Like every generation that preceded us, we have been endowed with a weak Messianic power, a power to which the past has a claim. That claim cannot be settled cheaply.
We live in interesting times, divisive times, critical times. This week we are coming to terms with a political reality ripe with irony–in the name of change we have chosen that which most resembles the past. While the Trump campaign couched itself in rhetoric of change–political reform, shoving out corruption and greed, making America great…again–our country has in fact reinstalled a political regime reliant on fear, complicit with corporate greed, and largely supportive of racist and xenophobic policies. The fact that so many are either oblivious to the irony or implicitly supportive of reanimating some of the most harmful and unjust attitudes to have found popularity in our nation makes us question to what degree we’ve made true progress on issues of racism, sexism, and classism. In fact the very idea that we can “make America great again” harkens back to a modern notion of progress that needs critical attention.
Birthed out of the Enlightenment, the idea of progress was heralded as the notion that we were making ever greater strides as human beings. History had developed and continued to unfold in such a way that brought us ever-closer to greatness, perfection. Or at least this was the belief. Such unabashed faith in progress continued through the beginning of the 20th century, in what we call modernity. Cultural, scientific, industrial, economic, and political progress brought wide-spread change across the globe (though particularly in the northern hemisphere) with the growth of cities, improvements in medicine, and scientific advance. However, the uncritical acceptance of the myth of progress turned a blind eye to other things that grew and worsened during and after the Enlightenment–things such as the slave trade, the beginnings of colonialism, exploitation of workers around the globe, and the growth of systems that squashed anything that tried to step outside the apparatus.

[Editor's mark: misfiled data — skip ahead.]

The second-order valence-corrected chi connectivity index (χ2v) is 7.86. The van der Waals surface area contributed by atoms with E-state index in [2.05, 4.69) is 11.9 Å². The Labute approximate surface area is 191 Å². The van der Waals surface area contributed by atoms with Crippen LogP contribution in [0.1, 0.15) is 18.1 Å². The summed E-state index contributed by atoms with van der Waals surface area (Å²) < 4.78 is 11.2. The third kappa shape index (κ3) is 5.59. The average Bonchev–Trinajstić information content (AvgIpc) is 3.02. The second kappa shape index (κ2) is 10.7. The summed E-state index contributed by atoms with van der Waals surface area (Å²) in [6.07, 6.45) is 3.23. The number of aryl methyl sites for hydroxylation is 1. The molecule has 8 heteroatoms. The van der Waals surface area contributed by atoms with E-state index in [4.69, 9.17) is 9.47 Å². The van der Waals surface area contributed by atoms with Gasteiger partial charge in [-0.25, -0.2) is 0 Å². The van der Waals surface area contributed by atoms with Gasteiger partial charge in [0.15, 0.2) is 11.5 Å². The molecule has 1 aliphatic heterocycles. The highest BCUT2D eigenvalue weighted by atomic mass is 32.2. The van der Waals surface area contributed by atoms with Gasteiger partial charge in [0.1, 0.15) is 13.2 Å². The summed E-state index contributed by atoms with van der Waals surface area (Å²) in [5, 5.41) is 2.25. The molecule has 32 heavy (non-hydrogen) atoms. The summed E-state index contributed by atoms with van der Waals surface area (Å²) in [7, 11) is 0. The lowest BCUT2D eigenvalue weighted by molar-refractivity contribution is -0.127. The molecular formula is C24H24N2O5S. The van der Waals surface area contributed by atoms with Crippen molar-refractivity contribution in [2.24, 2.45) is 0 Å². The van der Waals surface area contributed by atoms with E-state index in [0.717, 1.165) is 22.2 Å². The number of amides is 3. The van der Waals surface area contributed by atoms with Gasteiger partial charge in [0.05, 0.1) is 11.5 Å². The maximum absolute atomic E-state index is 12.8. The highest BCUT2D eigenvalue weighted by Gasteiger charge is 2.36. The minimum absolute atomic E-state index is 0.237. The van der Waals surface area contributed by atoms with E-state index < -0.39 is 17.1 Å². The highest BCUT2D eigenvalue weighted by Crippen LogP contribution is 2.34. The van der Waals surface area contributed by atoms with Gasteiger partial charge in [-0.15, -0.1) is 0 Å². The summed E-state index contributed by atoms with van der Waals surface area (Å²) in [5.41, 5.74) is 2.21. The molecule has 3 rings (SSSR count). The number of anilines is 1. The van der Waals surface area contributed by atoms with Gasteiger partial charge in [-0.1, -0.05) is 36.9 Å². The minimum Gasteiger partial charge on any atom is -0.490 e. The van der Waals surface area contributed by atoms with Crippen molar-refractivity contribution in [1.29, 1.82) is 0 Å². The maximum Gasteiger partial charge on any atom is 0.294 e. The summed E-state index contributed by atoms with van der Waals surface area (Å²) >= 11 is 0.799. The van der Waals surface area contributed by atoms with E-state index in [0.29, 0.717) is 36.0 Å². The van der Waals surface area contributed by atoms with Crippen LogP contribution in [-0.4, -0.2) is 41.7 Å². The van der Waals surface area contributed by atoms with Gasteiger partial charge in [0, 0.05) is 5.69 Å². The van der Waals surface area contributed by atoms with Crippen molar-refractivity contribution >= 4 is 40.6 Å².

After two horrific world wars and a Holocaust, the unflinching notion of progress came crashing down. Philosophers associated with the Frankfurt School–a group of leftwing Hegelians committed to critiques of the social, political, economic, and artistic structures and standards of the mid-20th century–wrote extensively against romanticizing progress and glossing over what Theodor Adorno calls “damaged life.” Adorno’s friend and colleague Walter Benjamin critiqued the notion of progress in his “Theses on the Philosophy of History,” a collection of fragments or short paragraphs on our understanding of history penned just before his untimely death while attempting to escape the Nazis in 1940. The eighteen fragments that make up his theses discuss the past and our own relationship to the past, particularly the harmful or horrific past.